It would be sad injustice, the reader must understand, to represent all my excellent old friends as in their dotage. In the first place, my coadjutors were not invariably old; there were men among them in their strength and prime, of marked ability and energy, and altogether superior to the sluggish and dependent mode of life on which their evil stars had cast them. Then, moreover, the white locks of age were sometimes found to be the thatch of an intellectual tenement in good repair. But, as respects the majority of my corps of veterans, there will be no wrong done if I characterize them generally as a set of wearisome old souls, who had gathered nothing worth preservation from their varied experience of life. They seemed to have flung away all the golden grain of practical wisdom, which they had enjoyed so many opportunities of harvesting, and most carefully to have stored their memory with the husks. They spoke with far more interest and unction of their morning's breakfast, or yesterday's, to-day's, or tomorrow's dinner, than of the shipwreck of forty or fifty years ago, and all the world's wonders which they had witnessed with their youthful eyes.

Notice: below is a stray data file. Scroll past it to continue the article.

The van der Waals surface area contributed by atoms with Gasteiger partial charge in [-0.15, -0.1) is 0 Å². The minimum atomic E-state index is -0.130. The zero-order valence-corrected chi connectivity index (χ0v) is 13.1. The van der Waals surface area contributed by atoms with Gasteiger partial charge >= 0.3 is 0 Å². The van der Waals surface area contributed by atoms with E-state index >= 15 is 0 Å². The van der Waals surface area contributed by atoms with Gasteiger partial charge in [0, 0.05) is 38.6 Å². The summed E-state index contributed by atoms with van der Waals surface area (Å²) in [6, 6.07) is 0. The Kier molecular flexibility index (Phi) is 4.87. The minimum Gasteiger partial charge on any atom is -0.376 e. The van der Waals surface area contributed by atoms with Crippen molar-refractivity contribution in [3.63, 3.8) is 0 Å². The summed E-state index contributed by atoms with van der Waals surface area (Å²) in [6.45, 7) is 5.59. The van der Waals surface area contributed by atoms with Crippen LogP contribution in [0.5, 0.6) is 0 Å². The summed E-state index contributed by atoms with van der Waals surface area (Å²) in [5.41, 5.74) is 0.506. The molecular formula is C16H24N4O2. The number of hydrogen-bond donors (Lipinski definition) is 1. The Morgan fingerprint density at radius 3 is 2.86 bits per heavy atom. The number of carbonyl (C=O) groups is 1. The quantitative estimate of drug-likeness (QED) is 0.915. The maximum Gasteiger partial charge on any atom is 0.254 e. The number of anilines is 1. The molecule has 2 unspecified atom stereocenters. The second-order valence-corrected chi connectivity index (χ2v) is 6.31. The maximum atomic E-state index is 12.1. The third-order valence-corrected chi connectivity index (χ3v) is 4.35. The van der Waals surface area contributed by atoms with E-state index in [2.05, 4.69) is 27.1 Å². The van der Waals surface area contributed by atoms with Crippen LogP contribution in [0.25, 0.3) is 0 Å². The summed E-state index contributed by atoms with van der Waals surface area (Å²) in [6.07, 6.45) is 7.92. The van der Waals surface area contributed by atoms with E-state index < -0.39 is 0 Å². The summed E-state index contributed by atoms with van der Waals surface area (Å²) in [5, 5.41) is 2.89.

The father of the Custom-House — the patriarch, not only of this little squad of officials, but, I am bold to say, of the respectable body of tide-waiters all over the United States — was a certain permanent Inspector. He might truly be termed a legitimate son of the revenue system, dyed in the wool, or rather born in the purple; since his sire, a Revolutionary colonel, and formerly collector of the port, had created an office for him, and appointed him to fill it, at a period of the early ages which few living men can now remember. This Inspector, when I first knew him, was a man of fourscore years, or thereabouts, and certainly one of the most wonderful specimens of winter-green that you would be likely to discover in a lifetime's search. With his florid cheek, his compact figure smartly arrayed in a bright-buttoned blue coat, his brisk and vigorous step, and his hale and hearty aspect, altogether he seemed — not young, indeed — but a kind of new contrivance of Mother Nature in the shape of man, whom age and infirmity had no business to touch. His voice and laugh, which perpetually re-echoed through the Custom-House, had nothing of the tremulous quaver and cackle of an old man's utterance; they came strutting out of his lungs, like the crow of a cock, or the blast of a clarion. Looking at him merely as an animal — and there was very little else to look at — he was a most satisfactory object, from the thorough healthfulness and wholesomeness of his system, and his capacity, at that extreme age, to enjoy all, or nearly all, the delights which he had ever aimed at or conceived of. The careless security of his life in the Custom-House, on a regular income, and with but slight and infrequent apprehensions of removal, had no doubt contributed to make time pass lightly over him. The original and more potent causes, however, lay in the rare perfection of his animal nature, the moderate proportion of intellect, and the very trifling admixture of moral and spiritual ingredients; these latter qualities, indeed, being in barely enough measure to keep the old gentleman from walking on all-fours. He possessed no power of thought, no depth of feeling, no troublesome sensibilities: nothing, in short, but a few commonplace instincts, which, aided by the cheerful temper which grew inevitably out of his physical well-being, did duty very respectably, and to general acceptance, in lieu of a heart. He had been the husband of three wives, all long since dead; the father of twenty children, most of whom, at every age of childhood or maturity, had likewise returned to dust. Here, one would suppose, might have been sorrow enough to imbue the sunniest disposition through and through with a sable tinge. Not so with our old Inspector. One brief sigh sufficed to carry off the entire burden of these dismal reminiscences. The next moment he was as ready for sport as any unbreeched infant: far readier than the Collector's junior clerk, who at nineteen years was much the elder and graver man of the two.